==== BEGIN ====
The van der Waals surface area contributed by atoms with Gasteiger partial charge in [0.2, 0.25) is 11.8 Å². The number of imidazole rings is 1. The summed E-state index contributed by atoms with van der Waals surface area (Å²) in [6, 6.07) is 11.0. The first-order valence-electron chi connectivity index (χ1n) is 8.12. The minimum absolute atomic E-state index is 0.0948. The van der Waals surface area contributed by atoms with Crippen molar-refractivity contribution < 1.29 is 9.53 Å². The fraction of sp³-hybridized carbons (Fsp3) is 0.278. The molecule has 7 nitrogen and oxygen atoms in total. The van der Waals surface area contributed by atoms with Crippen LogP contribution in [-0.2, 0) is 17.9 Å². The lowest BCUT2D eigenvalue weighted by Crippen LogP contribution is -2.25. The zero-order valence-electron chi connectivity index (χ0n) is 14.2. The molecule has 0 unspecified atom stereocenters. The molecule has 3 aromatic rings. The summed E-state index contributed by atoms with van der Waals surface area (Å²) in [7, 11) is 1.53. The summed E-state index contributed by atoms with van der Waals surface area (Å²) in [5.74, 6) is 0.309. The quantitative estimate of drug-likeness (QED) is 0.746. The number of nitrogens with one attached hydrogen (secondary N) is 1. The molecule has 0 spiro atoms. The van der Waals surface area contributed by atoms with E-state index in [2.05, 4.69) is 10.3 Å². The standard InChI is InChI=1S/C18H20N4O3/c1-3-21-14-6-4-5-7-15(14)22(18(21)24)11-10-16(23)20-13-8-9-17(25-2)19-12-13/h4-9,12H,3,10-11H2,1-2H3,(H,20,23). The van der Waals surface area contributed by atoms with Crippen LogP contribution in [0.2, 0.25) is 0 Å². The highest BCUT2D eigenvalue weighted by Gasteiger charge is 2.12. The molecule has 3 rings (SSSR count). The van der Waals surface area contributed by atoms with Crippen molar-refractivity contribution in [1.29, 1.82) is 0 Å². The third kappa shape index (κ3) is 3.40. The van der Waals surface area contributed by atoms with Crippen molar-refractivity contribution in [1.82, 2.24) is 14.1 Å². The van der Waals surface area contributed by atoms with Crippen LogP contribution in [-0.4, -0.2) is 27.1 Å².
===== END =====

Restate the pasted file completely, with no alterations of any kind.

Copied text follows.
The van der Waals surface area contributed by atoms with Gasteiger partial charge in [0.2, 0.25) is 11.8 Å². The number of imidazole rings is 1. The summed E-state index contributed by atoms with van der Waals surface area (Å²) in [6, 6.07) is 11.0. The first-order valence-electron chi connectivity index (χ1n) is 8.12. The minimum absolute atomic E-state index is 0.0948. The van der Waals surface area contributed by atoms with Crippen molar-refractivity contribution < 1.29 is 9.53 Å². The fraction of sp³-hybridized carbons (Fsp3) is 0.278. The molecule has 7 nitrogen and oxygen atoms in total. The van der Waals surface area contributed by atoms with Crippen LogP contribution in [-0.2, 0) is 17.9 Å². The lowest BCUT2D eigenvalue weighted by Crippen LogP contribution is -2.25. The zero-order valence-electron chi connectivity index (χ0n) is 14.2. The molecule has 0 unspecified atom stereocenters. The molecule has 3 aromatic rings. The summed E-state index contributed by atoms with van der Waals surface area (Å²) in [7, 11) is 1.53. The summed E-state index contributed by atoms with van der Waals surface area (Å²) in [5.74, 6) is 0.309. The quantitative estimate of drug-likeness (QED) is 0.746. The number of nitrogens with one attached hydrogen (secondary N) is 1. The molecule has 0 spiro atoms. The van der Waals surface area contributed by atoms with E-state index in [2.05, 4.69) is 10.3 Å². The standard InChI is InChI=1S/C18H20N4O3/c1-3-21-14-6-4-5-7-15(14)22(18(21)24)11-10-16(23)20-13-8-9-17(25-2)19-12-13/h4-9,12H,3,10-11H2,1-2H3,(H,20,23). The van der Waals surface area contributed by atoms with Crippen LogP contribution in [0.2, 0.25) is 0 Å². The highest BCUT2D eigenvalue weighted by Gasteiger charge is 2.12. The molecule has 3 rings (SSSR count). The van der Waals surface area contributed by atoms with Crippen molar-refractivity contribution in [1.29, 1.82) is 0 Å². The third kappa shape index (κ3) is 3.40. The van der Waals surface area contributed by atoms with Crippen molar-refractivity contribution in [1.82, 2.24) is 14.1 Å². The van der Waals surface area contributed by atoms with Crippen LogP contribution in [-0.4, -0.2) is 27.1 Å².